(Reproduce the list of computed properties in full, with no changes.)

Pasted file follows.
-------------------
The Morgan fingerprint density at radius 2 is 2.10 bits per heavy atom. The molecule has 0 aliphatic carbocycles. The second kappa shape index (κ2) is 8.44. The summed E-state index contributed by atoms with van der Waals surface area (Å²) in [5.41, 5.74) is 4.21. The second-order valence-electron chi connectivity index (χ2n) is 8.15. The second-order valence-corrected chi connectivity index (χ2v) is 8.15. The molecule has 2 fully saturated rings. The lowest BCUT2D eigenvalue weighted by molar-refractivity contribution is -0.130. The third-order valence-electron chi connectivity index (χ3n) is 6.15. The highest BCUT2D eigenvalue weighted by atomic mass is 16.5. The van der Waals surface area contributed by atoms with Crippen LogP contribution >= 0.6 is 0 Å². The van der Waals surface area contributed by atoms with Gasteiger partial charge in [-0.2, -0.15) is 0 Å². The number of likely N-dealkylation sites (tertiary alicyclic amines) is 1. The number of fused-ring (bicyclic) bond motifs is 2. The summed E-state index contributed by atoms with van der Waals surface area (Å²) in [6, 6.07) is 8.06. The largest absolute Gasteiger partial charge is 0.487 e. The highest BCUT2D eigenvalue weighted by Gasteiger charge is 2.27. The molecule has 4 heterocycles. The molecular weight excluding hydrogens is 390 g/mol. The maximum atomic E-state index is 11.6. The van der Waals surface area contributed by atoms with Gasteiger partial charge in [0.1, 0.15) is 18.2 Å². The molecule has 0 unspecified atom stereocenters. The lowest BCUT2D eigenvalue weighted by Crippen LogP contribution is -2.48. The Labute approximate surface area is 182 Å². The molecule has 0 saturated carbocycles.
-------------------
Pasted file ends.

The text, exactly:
The Morgan fingerprint density at radius 2 is 2.10 bits per heavy atom. The molecule has 0 aliphatic carbocycles. The second kappa shape index (κ2) is 8.44. The summed E-state index contributed by atoms with van der Waals surface area (Å²) in [5.41, 5.74) is 4.21. The second-order valence-electron chi connectivity index (χ2n) is 8.15. The second-order valence-corrected chi connectivity index (χ2v) is 8.15. The molecule has 2 fully saturated rings. The lowest BCUT2D eigenvalue weighted by molar-refractivity contribution is -0.130. The third-order valence-electron chi connectivity index (χ3n) is 6.15. The highest BCUT2D eigenvalue weighted by atomic mass is 16.5. The van der Waals surface area contributed by atoms with Crippen LogP contribution >= 0.6 is 0 Å². The van der Waals surface area contributed by atoms with Gasteiger partial charge in [-0.2, -0.15) is 0 Å². The number of likely N-dealkylation sites (tertiary alicyclic amines) is 1. The number of fused-ring (bicyclic) bond motifs is 2. The summed E-state index contributed by atoms with van der Waals surface area (Å²) in [6, 6.07) is 8.06. The largest absolute Gasteiger partial charge is 0.487 e. The highest BCUT2D eigenvalue weighted by Gasteiger charge is 2.27. The molecule has 4 heterocycles. The molecular weight excluding hydrogens is 390 g/mol. The maximum atomic E-state index is 11.6. The van der Waals surface area contributed by atoms with Gasteiger partial charge in [0.1, 0.15) is 18.2 Å². The molecule has 0 unspecified atom stereocenters. The lowest BCUT2D eigenvalue weighted by Crippen LogP contribution is -2.48. The Labute approximate surface area is 182 Å². The molecule has 0 saturated carbocycles.